Coca-Cola ad exec Archie Lee commissioned Haddon Sundblom to paint Santa Claus. The result? A big, jolly vision in red popularized the modern-day version of the holiday icon.
"The campaign was extensively tested among teens against another finalist, 'The Spirit of Coke,' and won handily," said Mike McDonald, an account director with McCann at the time.
The campaign was also a milestone, in terms of its use of pop music and musical acts. Words and music for the campaign were written by McCann Creative Director Bill Backer and performed by The Limeliters.
In January 1971, McCann Creative Director Bill Backer was on a flight to London that was delayed in Ireland overnight. The next morning, Mr. Backer observed the beleaguered passengers at an airport coffee shop laughing over bottles of Coke."[I] began to see the familiar words, "Let's have a Coke," as ... actually a subtle way of saying, "Let's keep each other company for a little while," wrote Mr. Backer in his book, "The Care and Feeding of Ideas."
The Pittsburgh Steelers player and his co-star, 12-year-old Tommy Okon, captured America's heart, so much so that the ad inspired a made-for-TV movie, which aired on NBC more than two years later. The ad was filmed over three days at a stadium in New Rochelle, N.Y. Mr. Greene consumed 18 16-oz. bottles of Coke on the final day of shooting alone.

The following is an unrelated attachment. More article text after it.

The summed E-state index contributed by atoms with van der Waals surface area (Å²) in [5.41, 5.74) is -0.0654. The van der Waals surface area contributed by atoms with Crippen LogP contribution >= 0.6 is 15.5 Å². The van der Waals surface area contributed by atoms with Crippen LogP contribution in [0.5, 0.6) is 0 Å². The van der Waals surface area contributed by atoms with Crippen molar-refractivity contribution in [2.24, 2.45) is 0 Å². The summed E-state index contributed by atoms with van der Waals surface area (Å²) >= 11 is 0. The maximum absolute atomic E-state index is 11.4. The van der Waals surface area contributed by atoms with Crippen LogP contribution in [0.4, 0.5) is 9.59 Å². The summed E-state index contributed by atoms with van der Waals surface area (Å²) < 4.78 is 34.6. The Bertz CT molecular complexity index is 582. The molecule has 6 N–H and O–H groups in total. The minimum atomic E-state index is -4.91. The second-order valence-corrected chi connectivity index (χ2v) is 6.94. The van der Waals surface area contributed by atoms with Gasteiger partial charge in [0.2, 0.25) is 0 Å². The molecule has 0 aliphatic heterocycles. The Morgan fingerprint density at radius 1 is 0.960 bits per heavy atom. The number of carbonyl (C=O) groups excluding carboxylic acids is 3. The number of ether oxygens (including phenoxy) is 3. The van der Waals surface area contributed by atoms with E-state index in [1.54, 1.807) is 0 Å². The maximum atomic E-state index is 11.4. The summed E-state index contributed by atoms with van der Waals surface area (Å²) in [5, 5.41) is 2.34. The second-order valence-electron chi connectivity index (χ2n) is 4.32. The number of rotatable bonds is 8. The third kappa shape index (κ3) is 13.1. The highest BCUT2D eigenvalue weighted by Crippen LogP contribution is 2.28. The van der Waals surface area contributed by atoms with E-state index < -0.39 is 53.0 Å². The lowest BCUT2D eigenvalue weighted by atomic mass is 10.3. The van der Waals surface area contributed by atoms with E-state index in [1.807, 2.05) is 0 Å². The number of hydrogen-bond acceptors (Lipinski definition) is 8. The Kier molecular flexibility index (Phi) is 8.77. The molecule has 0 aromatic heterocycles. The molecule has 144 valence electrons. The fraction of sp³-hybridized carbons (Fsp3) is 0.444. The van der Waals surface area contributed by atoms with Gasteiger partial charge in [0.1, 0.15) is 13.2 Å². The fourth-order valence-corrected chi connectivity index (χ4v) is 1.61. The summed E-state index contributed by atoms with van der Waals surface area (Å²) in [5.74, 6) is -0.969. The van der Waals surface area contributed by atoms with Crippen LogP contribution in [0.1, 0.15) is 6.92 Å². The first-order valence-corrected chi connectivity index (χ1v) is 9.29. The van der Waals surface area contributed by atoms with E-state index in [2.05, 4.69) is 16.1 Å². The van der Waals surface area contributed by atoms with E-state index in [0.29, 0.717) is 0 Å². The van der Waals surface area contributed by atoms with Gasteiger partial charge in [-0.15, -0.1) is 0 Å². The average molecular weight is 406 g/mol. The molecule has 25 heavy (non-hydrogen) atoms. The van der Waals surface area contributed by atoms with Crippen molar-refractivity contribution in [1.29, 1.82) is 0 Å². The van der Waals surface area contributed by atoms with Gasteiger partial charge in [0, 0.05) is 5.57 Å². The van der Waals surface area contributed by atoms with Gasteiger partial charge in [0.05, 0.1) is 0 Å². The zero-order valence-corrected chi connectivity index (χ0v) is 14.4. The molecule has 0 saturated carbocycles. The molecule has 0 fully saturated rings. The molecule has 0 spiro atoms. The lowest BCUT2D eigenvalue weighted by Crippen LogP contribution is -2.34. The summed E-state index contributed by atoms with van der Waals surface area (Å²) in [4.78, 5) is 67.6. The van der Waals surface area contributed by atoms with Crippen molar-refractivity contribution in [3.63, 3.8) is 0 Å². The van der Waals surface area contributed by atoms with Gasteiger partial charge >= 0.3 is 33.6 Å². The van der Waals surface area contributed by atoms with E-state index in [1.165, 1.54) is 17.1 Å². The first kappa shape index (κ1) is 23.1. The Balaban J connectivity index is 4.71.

Max Headroom, a computerized character with a synthesized voice, was originally created by Rocky Morton and Annabel Jankel, London-based video producers, and intended for use in music videos. Coke enlisted him to appeal to the youth market and promote the new formulation of Coke, post New Coke.
Freelance writer and director Ken Stewart's yellow Labrador was the inspiration for Coca-Cola's beloved polar bears. The concept eventually evolved to the idea of polar bears drinking Coke at the movies, symbolized by the aurora borealis in the spot. Using advanced computers and high-tech-graphics programs, the ad took about 12 weeks to produce.
This award-winning spot, which was presented during Wieden's pitch for the Coke business in 2005, was born in an attic. "I still remember being alone in this weird, strange attic room, this attic space off of my closet. I have no idea why I was in there," said Sheena Brady, creative director at Wieden. "I was working off of this optimistic [Coke] world and thinking about what's not happy in this world, what's a little darker. [And I thought] what would happen if you put Coke into this über-violent video-game setting?"
Dropping coins into a vending machine kicks off a fantastical journey as a bottle of Coke makes its way to the consumer.
There wasn't always a happy ending to this Super Bowl spot featuring parade balloons. Originally, the Coke balloon hit a flag pole, leaving "Family Guy's" Stewie and Underdog empty-handed, said Hal Curtis, creative director for Coca-Cola at Wieden.
"My wife asked me how it went. I told her they loved the spot but hated the ending, and I didn't know what to do about it," he said. "My son ...goes, 'Well, what if another balloon gets the Coke?'" And the rest is history, with Mr. Curtis and his team quickly landing on Charlie Brown as the perfect character to snag the Coke in the end.
The brief was to create something unexpected, relatable, emotional and watchable. It also had to be executed cheaply and go viral, without paid media. "I'll be frank: You set out to do a campaign like this, and you never know," said John Harne, executive creative director at Definition 6. Sunflowers, balloon animals, free Cokes, hot pizza and a giant sandwich all emerged from the "Happiness Machine" over the course of the stunt, filmed at St. John's University in New York.